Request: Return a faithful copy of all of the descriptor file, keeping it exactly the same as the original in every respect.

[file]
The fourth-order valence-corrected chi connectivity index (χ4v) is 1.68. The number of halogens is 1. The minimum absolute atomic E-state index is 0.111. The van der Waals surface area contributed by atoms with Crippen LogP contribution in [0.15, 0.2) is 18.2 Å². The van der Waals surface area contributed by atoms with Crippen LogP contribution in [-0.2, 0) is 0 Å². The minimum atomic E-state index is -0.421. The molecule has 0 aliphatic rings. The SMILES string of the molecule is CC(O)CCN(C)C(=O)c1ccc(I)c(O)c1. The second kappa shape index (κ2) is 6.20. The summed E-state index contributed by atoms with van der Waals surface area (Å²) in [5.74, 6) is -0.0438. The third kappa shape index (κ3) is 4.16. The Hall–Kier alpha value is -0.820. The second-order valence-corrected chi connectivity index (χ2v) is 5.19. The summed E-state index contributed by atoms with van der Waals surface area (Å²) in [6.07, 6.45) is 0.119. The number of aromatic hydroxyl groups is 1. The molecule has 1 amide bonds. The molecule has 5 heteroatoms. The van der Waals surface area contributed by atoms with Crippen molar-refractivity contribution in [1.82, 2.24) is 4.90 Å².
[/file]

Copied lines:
The fourth-order valence-corrected chi connectivity index (χ4v) is 1.68. The number of halogens is 1. The minimum absolute atomic E-state index is 0.111. The van der Waals surface area contributed by atoms with Crippen LogP contribution in [0.15, 0.2) is 18.2 Å². The van der Waals surface area contributed by atoms with Crippen LogP contribution in [-0.2, 0) is 0 Å². The minimum atomic E-state index is -0.421. The molecule has 0 aliphatic rings. The SMILES string of the molecule is CC(O)CCN(C)C(=O)c1ccc(I)c(O)c1. The second kappa shape index (κ2) is 6.20. The summed E-state index contributed by atoms with van der Waals surface area (Å²) in [5.74, 6) is -0.0438. The third kappa shape index (κ3) is 4.16. The Hall–Kier alpha value is -0.820. The second-order valence-corrected chi connectivity index (χ2v) is 5.19. The summed E-state index contributed by atoms with van der Waals surface area (Å²) in [6.07, 6.45) is 0.119. The number of aromatic hydroxyl groups is 1. The molecule has 1 amide bonds. The molecule has 5 heteroatoms. The van der Waals surface area contributed by atoms with Crippen molar-refractivity contribution in [1.82, 2.24) is 4.90 Å².